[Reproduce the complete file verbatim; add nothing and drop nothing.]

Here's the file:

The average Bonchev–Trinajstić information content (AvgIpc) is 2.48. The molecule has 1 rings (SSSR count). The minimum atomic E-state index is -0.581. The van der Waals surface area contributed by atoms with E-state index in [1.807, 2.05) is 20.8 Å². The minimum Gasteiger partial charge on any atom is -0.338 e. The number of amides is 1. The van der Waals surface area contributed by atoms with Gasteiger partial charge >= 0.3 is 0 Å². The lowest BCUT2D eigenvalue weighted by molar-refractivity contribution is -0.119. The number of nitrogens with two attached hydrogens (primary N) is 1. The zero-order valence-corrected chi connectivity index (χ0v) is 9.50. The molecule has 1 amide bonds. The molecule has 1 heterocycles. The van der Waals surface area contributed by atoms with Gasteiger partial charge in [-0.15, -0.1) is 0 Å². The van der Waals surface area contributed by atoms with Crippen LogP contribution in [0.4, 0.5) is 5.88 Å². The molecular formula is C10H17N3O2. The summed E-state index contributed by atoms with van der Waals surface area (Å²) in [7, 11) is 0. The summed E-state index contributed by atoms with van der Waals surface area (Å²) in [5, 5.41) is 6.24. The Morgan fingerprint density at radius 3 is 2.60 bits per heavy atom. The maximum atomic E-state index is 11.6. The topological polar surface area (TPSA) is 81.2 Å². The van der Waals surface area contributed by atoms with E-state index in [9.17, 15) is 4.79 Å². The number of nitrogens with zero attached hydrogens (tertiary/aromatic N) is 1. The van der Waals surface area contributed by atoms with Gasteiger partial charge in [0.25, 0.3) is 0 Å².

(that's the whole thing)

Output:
The average Bonchev–Trinajstić information content (AvgIpc) is 2.48. The molecule has 1 rings (SSSR count). The minimum atomic E-state index is -0.581. The van der Waals surface area contributed by atoms with E-state index in [1.807, 2.05) is 20.8 Å². The minimum Gasteiger partial charge on any atom is -0.338 e. The number of amides is 1. The van der Waals surface area contributed by atoms with Gasteiger partial charge >= 0.3 is 0 Å². The lowest BCUT2D eigenvalue weighted by molar-refractivity contribution is -0.119. The number of nitrogens with two attached hydrogens (primary N) is 1. The zero-order valence-corrected chi connectivity index (χ0v) is 9.50. The molecule has 1 amide bonds. The molecule has 1 heterocycles. The van der Waals surface area contributed by atoms with Gasteiger partial charge in [-0.15, -0.1) is 0 Å². The van der Waals surface area contributed by atoms with Crippen LogP contribution in [0.4, 0.5) is 5.88 Å². The molecular formula is C10H17N3O2. The summed E-state index contributed by atoms with van der Waals surface area (Å²) in [7, 11) is 0. The summed E-state index contributed by atoms with van der Waals surface area (Å²) in [5, 5.41) is 6.24. The Morgan fingerprint density at radius 3 is 2.60 bits per heavy atom. The maximum atomic E-state index is 11.6. The topological polar surface area (TPSA) is 81.2 Å². The van der Waals surface area contributed by atoms with E-state index in [9.17, 15) is 4.79 Å². The number of nitrogens with zero attached hydrogens (tertiary/aromatic N) is 1. The van der Waals surface area contributed by atoms with Gasteiger partial charge in [0.25, 0.3) is 0 Å².